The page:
- One of a fleet of 2,200 ordered by a New York City taxi company.
- It featured the first sliding roof used in the United States.
- The Airstream series, offered from 1935-1936, featured Art Deco styling.
- DeSoto was launched by Chrysler in 1928 to compete with Oldsmobile, Pontiac and Nash.
The DeSoto was launched by Chrysler Motors Corporation in 1928 as a 6-cylinder car to compete with Oldsmobile, Pontiac and Nash. The new line sold well, with more than 90,000 DeSotos produced in the first twelve months. Downdraft carburetion, floating power (a vacuum operated clutch) and free-wheeling were introduced within the next few years but the big news for 1935 was the introduction of the Airstream series. Proving to be a successful seller, the DeSoto Airstream was continued for 1936, available with DeLuxe or Custom features. The 6-cylinder L-head engine produced 93 hp. and an optional overdrive transmission gave greater fuel economy and less engine wear.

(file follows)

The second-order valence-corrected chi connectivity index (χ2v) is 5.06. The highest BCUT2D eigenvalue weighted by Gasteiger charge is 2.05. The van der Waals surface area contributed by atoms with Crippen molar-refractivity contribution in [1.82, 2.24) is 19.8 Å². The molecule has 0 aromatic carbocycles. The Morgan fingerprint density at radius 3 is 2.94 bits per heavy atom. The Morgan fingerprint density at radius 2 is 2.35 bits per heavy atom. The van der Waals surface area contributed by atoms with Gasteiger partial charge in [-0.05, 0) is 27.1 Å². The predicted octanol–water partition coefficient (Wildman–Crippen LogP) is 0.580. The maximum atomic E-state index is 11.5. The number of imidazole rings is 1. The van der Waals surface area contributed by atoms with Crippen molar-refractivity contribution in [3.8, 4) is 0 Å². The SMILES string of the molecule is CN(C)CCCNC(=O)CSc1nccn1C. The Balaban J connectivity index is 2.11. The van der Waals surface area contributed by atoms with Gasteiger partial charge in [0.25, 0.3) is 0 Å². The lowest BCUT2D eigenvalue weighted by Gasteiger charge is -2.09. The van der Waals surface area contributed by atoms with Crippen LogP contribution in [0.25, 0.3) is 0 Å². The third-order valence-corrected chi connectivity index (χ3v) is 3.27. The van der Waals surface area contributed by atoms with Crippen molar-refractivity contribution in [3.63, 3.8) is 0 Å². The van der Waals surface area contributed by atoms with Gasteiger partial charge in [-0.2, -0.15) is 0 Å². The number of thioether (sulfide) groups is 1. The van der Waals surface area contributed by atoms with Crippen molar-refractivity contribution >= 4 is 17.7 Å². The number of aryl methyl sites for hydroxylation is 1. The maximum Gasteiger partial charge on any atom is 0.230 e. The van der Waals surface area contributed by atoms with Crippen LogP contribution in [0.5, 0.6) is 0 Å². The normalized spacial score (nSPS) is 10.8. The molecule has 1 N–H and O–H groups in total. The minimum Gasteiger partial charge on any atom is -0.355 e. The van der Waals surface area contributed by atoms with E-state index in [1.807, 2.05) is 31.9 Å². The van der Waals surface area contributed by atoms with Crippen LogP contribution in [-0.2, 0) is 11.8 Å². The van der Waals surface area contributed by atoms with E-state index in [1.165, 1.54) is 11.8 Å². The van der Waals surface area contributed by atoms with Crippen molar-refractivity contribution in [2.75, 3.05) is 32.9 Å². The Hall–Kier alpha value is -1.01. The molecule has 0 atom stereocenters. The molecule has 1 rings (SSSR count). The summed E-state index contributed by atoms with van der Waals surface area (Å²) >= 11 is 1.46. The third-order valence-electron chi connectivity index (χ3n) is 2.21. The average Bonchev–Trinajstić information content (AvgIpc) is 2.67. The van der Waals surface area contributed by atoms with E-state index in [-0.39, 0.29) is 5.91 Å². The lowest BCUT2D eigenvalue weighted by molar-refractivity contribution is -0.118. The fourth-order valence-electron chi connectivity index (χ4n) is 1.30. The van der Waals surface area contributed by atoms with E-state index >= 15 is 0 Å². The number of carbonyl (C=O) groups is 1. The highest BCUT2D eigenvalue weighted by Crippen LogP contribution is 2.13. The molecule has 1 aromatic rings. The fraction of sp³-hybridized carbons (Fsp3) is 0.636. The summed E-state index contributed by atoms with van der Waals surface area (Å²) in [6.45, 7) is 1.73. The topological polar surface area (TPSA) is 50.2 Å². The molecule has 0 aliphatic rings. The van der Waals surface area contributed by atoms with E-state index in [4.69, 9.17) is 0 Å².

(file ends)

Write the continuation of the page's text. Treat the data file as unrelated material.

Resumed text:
The Airstream series was replaced by the Model S-3 in 1937 when DeSoto began building its new Detroit factory, the first exclusively DeSoto manufacturing facility. Production remained there until 1958, when DeSoto properties became the home of Chrysler Imperials. Chrysler discontinued DeSoto production in 1960.
This 1936 DeSoto DeLuxe Airstream Taxicab was one of a fleet of 2,200 cabs ordered by a taxicab company in New York City, the largest single order in history up to that time. Sunshine Radio System, Inc. took its name from the fact that all cabs were equipped with radios and sliding roofs for extra light and ventilation. The sliding roof was the first used in the United States.